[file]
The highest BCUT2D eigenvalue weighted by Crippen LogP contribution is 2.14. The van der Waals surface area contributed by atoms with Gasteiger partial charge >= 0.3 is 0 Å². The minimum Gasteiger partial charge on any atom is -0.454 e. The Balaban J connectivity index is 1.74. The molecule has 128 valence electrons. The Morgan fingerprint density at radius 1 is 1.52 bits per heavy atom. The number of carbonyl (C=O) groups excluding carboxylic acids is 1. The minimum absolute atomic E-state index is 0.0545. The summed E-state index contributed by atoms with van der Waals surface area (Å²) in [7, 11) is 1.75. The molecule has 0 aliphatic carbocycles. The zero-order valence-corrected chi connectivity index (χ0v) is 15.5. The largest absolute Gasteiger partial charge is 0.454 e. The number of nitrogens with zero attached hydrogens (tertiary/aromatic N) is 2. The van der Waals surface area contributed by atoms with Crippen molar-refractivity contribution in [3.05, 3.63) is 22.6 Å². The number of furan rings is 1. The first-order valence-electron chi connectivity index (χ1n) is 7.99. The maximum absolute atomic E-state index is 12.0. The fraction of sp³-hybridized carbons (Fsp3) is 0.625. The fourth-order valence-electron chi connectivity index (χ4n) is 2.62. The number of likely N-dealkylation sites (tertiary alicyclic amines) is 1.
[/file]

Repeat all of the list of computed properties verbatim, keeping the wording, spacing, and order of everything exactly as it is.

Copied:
The highest BCUT2D eigenvalue weighted by Crippen LogP contribution is 2.14. The van der Waals surface area contributed by atoms with Gasteiger partial charge >= 0.3 is 0 Å². The minimum Gasteiger partial charge on any atom is -0.454 e. The Balaban J connectivity index is 1.74. The molecule has 128 valence electrons. The Morgan fingerprint density at radius 1 is 1.52 bits per heavy atom. The number of carbonyl (C=O) groups excluding carboxylic acids is 1. The minimum absolute atomic E-state index is 0.0545. The summed E-state index contributed by atoms with van der Waals surface area (Å²) in [7, 11) is 1.75. The molecule has 0 aliphatic carbocycles. The zero-order valence-corrected chi connectivity index (χ0v) is 15.5. The largest absolute Gasteiger partial charge is 0.454 e. The number of nitrogens with zero attached hydrogens (tertiary/aromatic N) is 2. The van der Waals surface area contributed by atoms with Crippen molar-refractivity contribution in [3.05, 3.63) is 22.6 Å². The number of furan rings is 1. The first-order valence-electron chi connectivity index (χ1n) is 7.99. The maximum absolute atomic E-state index is 12.0. The fraction of sp³-hybridized carbons (Fsp3) is 0.625. The fourth-order valence-electron chi connectivity index (χ4n) is 2.62. The number of likely N-dealkylation sites (tertiary alicyclic amines) is 1.